As the main terminal buildings begin to take shape, the massive earthworks at T5 are starting to scale down. Alan Sparks pays tribute to the team responsible.
By the time the first 30M passengers have swarmed through the new terminal buildings in 2008, the sheer scale of the earthworks involved in the T5 project will no longer be obvious. No one on site right now, however, has any doubts about the triumphs achieved by the earthworks and enabling (E&E) team.
Consider the sheer volumes involved. By completion, the total muckshift will amount to 8.6Mm 3-with 6.9Mm 3of cut. For a site that is no more than 260ha in size, this is phenomenal.
'Because of the quantities involved, intensive design and planning was needed to prevent us tripping over ourselves, ' says Laing O'Rourke E&E production leader Alan Burford.
'Hitting key milestones was essential for everyone on the project otherwise the whole site would have effectively clogged up.'
T5 has 70 key milestones that have to be passed on or before time if the monster project is to meet its target completion date. Of those passed so far, 15 have been down to the E&E team - and all have been hit on time.
More than 70% of the muckshift is complete, and the team is on the starting blocks to begin work on the site of the existing twin rivers following their successful diversion into new channels.
All muck was to be reused on the project with only contaminated top layers removed. Huge stockpiles, including earth for the new M25 spur road embankments, were built up in between the Western Perimeter Road and the M25. Every truck load had to be taken over the perimeter road on the temporary Jansen bridge. At 3was excavated each week.
Design of the earthworks was essential ahead of work to predict the eventual site level and optimise truck movements around the congested site. This was the domain of TPS Consult earthworks design leader Roger Yenn. He says: 'One of our main challenges is to make sure we have the right type of material in the right place.
Having excessive differential settlement in the pavement areas would be a disaster.'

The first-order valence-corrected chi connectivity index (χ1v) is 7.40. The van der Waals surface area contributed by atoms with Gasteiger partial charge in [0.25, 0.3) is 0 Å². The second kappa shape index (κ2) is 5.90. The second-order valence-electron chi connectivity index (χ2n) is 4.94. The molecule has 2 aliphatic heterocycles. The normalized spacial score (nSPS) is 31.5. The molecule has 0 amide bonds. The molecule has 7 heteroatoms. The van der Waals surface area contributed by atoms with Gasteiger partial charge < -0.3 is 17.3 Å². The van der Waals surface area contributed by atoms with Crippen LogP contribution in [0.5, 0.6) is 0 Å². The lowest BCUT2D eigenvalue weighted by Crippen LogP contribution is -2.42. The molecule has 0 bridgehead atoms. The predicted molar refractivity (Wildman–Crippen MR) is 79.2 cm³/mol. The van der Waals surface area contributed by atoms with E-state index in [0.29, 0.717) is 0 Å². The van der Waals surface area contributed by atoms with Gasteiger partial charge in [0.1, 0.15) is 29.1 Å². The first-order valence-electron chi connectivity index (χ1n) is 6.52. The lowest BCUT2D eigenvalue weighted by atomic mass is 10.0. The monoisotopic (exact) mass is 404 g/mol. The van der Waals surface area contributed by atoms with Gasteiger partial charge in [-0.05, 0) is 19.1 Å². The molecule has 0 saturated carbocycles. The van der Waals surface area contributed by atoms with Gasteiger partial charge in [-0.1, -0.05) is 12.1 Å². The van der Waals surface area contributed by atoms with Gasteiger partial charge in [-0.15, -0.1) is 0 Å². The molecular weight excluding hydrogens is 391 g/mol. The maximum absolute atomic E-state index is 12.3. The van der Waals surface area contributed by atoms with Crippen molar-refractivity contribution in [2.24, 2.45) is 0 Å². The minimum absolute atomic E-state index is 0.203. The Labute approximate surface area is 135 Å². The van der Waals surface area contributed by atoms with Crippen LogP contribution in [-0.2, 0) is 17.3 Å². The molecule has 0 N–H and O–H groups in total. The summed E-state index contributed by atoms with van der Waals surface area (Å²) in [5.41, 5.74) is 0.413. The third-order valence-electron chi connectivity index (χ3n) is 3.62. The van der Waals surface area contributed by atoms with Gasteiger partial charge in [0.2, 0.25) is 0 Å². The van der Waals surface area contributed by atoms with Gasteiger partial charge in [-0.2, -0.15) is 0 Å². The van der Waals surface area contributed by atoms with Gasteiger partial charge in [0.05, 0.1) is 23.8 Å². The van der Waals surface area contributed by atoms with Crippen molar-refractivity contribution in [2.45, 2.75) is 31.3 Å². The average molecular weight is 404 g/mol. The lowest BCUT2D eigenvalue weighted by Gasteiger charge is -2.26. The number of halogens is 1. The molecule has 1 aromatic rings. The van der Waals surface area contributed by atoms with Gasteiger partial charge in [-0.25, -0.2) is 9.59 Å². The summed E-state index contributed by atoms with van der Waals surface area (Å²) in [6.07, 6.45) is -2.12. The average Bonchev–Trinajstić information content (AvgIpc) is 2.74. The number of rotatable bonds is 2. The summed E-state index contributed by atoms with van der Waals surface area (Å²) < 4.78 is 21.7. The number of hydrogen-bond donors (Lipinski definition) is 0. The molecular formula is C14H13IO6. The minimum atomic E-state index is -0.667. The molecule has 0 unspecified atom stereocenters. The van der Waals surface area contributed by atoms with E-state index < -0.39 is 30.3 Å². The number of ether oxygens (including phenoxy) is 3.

The geology of the area means that a range of materials must be managed. The upper 2m of made ground is contaminated by the old sludge disposal works on the site.
Below this is around 5m of waterbearing Terrace Gravels, polluted with ammonia in parts. Further down is London Clay, which is also being churned out by the eight tunnels being driven as part of the scheme.
Although the main terminal building's roof will draw maximum attention at a height of 40m above ground level, excavations as deep as 22m had to be dug into the clay.
'Modelling clay slopes this high in temporary conditions is particularly challenging. There have been many failures in the past with deep excavations in London Clay so we went to great lengths to manage the risks and achieve a lean design that was safe, ' says Yenn.
Coping with the wide variety of spoil and the range of uses to which it would be put meant exhaustive analysis of potential heave and settlement.
Obviously, a major factor is the water content. 'When the wet weather struck, the site threatened to become a complete bog. But with over 500,000m 3of lime modification so far, we have been able to continue undeterred, ' says BAA head of civils Rob Stewart.
The flip side of this, which has caused more concern, is the problem of dust. 'In the summer we had to water down some areas to control airborne particulates, ' says Burford.
'We monitor this closely to ensure we meet strict air quality controls under the planning agreements.'
Undertaking the soils modification is main earthworks contractor CA Blackwell. Five teams have tackled the muck to make it suitable as fill. Blackwell is also responsible for pavement foundation works, which involves cement stabilisation of the Terrace Gravels using GPS-based machine guided and controlled systems.
Also under the E&E team's banner is drainage and dewatering. Controlling the water on site is a key constraint. 'In addition to dealing with the surface water and ground water, with over 5,200 site workers, there is a lot of sewage to dispose of - 250,000 litres each day, all of which must be removed by tanker.'
The solution to disposal of surface water is the early completion of the Storm Water Outfall Tunnel (SWOT) which is on programme and ready to receive run-off, easing the pressure on existing drainage infrastructure.
'This important milestone delivery was essential to accommodate run-off from the terminal building roof as assembly begins, ' says Burford.
A major challenge in keeping the programme on schedule was the work of the archaeology team which worked in tandem with excavation. 'This is unpredictable work and obviously we had no idea what was to be unearthed from one minute to the next. Thankfully, we escaped unscathed from any serious impacts on programme, ' adds Burford.
On top of technical constraints, operations and logistics have proved a constant headache due to the headaches associated with working on a single access site.
Although the sludge works has been demolished, there is still an operational Thames Water facility on site. This will remain in place until a new plant is built in 2005.